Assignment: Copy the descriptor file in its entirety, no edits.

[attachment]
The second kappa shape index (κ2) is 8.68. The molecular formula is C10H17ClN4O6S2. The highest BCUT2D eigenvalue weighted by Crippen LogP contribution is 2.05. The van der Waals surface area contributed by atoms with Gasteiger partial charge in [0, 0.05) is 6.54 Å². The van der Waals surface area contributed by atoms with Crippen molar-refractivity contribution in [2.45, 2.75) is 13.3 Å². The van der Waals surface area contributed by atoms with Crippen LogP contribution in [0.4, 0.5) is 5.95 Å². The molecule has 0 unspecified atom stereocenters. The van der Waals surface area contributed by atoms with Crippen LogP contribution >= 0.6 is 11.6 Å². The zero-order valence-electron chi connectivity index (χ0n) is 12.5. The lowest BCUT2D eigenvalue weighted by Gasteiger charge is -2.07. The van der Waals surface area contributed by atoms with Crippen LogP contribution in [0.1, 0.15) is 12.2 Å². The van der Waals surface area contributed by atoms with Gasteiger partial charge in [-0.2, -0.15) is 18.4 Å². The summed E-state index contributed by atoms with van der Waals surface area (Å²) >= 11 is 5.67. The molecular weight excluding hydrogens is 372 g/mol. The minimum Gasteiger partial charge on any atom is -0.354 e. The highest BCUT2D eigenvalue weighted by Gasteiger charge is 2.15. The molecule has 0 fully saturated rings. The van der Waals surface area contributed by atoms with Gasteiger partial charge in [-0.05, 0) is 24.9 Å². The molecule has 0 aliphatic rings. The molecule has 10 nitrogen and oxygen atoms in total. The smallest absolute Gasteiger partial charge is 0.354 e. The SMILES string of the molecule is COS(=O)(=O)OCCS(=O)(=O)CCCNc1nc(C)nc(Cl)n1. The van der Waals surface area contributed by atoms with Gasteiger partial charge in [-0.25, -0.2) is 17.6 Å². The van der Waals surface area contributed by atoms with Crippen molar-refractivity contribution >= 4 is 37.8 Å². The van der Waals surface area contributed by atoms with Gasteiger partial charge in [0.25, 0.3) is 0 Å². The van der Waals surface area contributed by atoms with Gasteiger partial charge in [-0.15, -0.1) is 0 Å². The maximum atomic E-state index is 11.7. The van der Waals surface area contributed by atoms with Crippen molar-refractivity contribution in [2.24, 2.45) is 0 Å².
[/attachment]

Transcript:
The second kappa shape index (κ2) is 8.68. The molecular formula is C10H17ClN4O6S2. The highest BCUT2D eigenvalue weighted by Crippen LogP contribution is 2.05. The van der Waals surface area contributed by atoms with Gasteiger partial charge in [0, 0.05) is 6.54 Å². The van der Waals surface area contributed by atoms with Crippen molar-refractivity contribution in [2.45, 2.75) is 13.3 Å². The van der Waals surface area contributed by atoms with Crippen LogP contribution in [0.4, 0.5) is 5.95 Å². The molecule has 0 unspecified atom stereocenters. The van der Waals surface area contributed by atoms with Crippen LogP contribution >= 0.6 is 11.6 Å². The zero-order valence-electron chi connectivity index (χ0n) is 12.5. The lowest BCUT2D eigenvalue weighted by Gasteiger charge is -2.07. The van der Waals surface area contributed by atoms with Crippen LogP contribution in [0.1, 0.15) is 12.2 Å². The van der Waals surface area contributed by atoms with Gasteiger partial charge in [-0.2, -0.15) is 18.4 Å². The summed E-state index contributed by atoms with van der Waals surface area (Å²) >= 11 is 5.67. The molecular weight excluding hydrogens is 372 g/mol. The minimum Gasteiger partial charge on any atom is -0.354 e. The highest BCUT2D eigenvalue weighted by Gasteiger charge is 2.15. The molecule has 0 fully saturated rings. The van der Waals surface area contributed by atoms with Gasteiger partial charge in [-0.05, 0) is 24.9 Å². The molecule has 0 aliphatic rings. The molecule has 10 nitrogen and oxygen atoms in total. The smallest absolute Gasteiger partial charge is 0.354 e. The SMILES string of the molecule is COS(=O)(=O)OCCS(=O)(=O)CCCNc1nc(C)nc(Cl)n1. The van der Waals surface area contributed by atoms with Gasteiger partial charge in [-0.25, -0.2) is 17.6 Å². The van der Waals surface area contributed by atoms with Crippen molar-refractivity contribution >= 4 is 37.8 Å². The van der Waals surface area contributed by atoms with Gasteiger partial charge in [0.25, 0.3) is 0 Å². The van der Waals surface area contributed by atoms with Gasteiger partial charge in [-0.15, -0.1) is 0 Å². The maximum atomic E-state index is 11.7. The van der Waals surface area contributed by atoms with Crippen molar-refractivity contribution in [2.24, 2.45) is 0 Å².